He’s not capable of understanding even the simplest information; he’s only capable of repeating sound bites that reinforce his hatred of everyone who’s not Trump.

Thad (user link) says:

Re: Re: Re: Besties?

You don’t have to watch Fox News to confirm that Trump tweets in response to things he sees on Fox and Friends; you have an Internet connection.

The New Yorker: How “Fox & Friends” Rewrites Trump’s Reality

The Chicago Tribune: FISA fiasco shows ‘Fox & Friends’ controls Trump

Politico: I’ve Studied the Trump-Fox Feedback Loop for Months. It’s Crazier Than You Think.

Anonymous Coward says:

more constitutional toilet paper

if the law requires a line commenting that a warrant is required then everyone is already shitting on the 4th.

They require a warrant no matter what this law says and everyone claiming that the surveillance bill needs this language in it to protect our rights is pretty much making the statement that the 4th is not a legal requirement which means everyone allowing a breach of the 4th has betrayed their oaths of office and are domestic enemies of the American people.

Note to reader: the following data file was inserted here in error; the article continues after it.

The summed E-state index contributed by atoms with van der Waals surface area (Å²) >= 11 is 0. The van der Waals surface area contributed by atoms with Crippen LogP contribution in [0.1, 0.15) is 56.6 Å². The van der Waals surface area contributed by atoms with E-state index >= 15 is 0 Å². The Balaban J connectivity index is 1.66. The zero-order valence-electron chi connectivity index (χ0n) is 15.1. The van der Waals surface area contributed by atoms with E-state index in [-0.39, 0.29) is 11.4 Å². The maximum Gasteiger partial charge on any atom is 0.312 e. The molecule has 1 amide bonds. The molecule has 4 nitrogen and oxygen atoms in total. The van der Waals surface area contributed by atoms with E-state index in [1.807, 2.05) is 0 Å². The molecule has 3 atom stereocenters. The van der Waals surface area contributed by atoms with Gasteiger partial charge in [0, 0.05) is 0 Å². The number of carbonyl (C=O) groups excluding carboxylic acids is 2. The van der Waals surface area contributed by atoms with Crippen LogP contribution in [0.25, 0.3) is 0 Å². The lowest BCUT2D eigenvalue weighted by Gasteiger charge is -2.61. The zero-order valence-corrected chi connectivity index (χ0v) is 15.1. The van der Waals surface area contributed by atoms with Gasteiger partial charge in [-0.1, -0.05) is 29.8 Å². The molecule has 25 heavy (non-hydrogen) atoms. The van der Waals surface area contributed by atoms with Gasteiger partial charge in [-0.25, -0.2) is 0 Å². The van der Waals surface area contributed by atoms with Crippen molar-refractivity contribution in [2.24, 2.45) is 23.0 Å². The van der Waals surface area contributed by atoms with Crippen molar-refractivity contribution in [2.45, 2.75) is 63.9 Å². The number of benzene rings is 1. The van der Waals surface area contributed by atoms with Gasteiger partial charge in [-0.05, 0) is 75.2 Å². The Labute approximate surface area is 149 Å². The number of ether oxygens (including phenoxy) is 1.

But the Americans are already too ignorant and stupid to know any better and even worse too weak and politically religious to do anything about it.

Every Nation gets the government it deserves!

Anonymous Coward says:

Re: more constitutional toilet paper

“But the Americans are already too ignorant and stupid to know any better and even worse too weak and politically religious to do anything about it.”

Making all encompassing comments about a large group of people is absolutely always correct and do not be discouraged when encountering one or more example(s) of it not being applicable because such isolated cases can be easily brushed under the rug as unrepresentative of the whole to which you were addressing and the end justifies the means and blah blah …. amirite?

Anonymous Coward says:

Re: Constitutionan=toilet paper

“…which means everyone allowing a breach of the 4th has betrayed their oaths of office and are domestic enemies of the American people.”